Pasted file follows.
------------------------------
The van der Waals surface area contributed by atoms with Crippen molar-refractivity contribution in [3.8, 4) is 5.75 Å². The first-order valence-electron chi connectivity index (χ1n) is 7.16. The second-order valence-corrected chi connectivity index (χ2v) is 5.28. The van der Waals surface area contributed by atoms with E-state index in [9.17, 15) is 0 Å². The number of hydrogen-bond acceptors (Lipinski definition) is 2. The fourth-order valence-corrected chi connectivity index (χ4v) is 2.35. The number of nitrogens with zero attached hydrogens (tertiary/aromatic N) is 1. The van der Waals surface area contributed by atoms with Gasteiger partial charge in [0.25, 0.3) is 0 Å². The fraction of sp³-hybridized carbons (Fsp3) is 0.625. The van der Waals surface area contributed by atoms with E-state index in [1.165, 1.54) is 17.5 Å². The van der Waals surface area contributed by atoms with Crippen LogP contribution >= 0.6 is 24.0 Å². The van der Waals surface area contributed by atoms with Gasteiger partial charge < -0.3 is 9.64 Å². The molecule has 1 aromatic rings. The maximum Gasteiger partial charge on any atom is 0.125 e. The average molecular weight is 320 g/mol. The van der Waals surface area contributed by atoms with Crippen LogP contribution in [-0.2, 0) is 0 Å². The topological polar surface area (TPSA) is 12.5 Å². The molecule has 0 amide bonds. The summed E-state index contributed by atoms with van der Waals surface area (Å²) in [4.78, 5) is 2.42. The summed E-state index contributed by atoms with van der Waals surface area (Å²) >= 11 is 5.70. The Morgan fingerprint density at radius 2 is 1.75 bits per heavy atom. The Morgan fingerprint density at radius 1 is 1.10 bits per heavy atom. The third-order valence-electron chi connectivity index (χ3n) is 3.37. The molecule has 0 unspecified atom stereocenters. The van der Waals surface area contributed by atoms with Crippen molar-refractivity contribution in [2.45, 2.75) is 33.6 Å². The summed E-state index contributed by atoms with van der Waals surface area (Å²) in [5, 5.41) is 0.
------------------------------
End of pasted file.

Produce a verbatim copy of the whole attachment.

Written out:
The van der Waals surface area contributed by atoms with Crippen molar-refractivity contribution in [3.8, 4) is 5.75 Å². The first-order valence-electron chi connectivity index (χ1n) is 7.16. The second-order valence-corrected chi connectivity index (χ2v) is 5.28. The van der Waals surface area contributed by atoms with E-state index in [9.17, 15) is 0 Å². The number of hydrogen-bond acceptors (Lipinski definition) is 2. The fourth-order valence-corrected chi connectivity index (χ4v) is 2.35. The number of nitrogens with zero attached hydrogens (tertiary/aromatic N) is 1. The van der Waals surface area contributed by atoms with Gasteiger partial charge in [0.25, 0.3) is 0 Å². The fraction of sp³-hybridized carbons (Fsp3) is 0.625. The van der Waals surface area contributed by atoms with E-state index in [1.165, 1.54) is 17.5 Å². The van der Waals surface area contributed by atoms with Crippen LogP contribution >= 0.6 is 24.0 Å². The van der Waals surface area contributed by atoms with Gasteiger partial charge < -0.3 is 9.64 Å². The molecule has 1 aromatic rings. The maximum Gasteiger partial charge on any atom is 0.125 e. The average molecular weight is 320 g/mol. The van der Waals surface area contributed by atoms with Crippen LogP contribution in [-0.2, 0) is 0 Å². The topological polar surface area (TPSA) is 12.5 Å². The molecule has 0 amide bonds. The summed E-state index contributed by atoms with van der Waals surface area (Å²) in [4.78, 5) is 2.42. The summed E-state index contributed by atoms with van der Waals surface area (Å²) >= 11 is 5.70. The Morgan fingerprint density at radius 2 is 1.75 bits per heavy atom. The Morgan fingerprint density at radius 1 is 1.10 bits per heavy atom. The third-order valence-electron chi connectivity index (χ3n) is 3.37. The molecule has 0 unspecified atom stereocenters. The van der Waals surface area contributed by atoms with Crippen molar-refractivity contribution in [2.45, 2.75) is 33.6 Å². The summed E-state index contributed by atoms with van der Waals surface area (Å²) in [5, 5.41) is 0.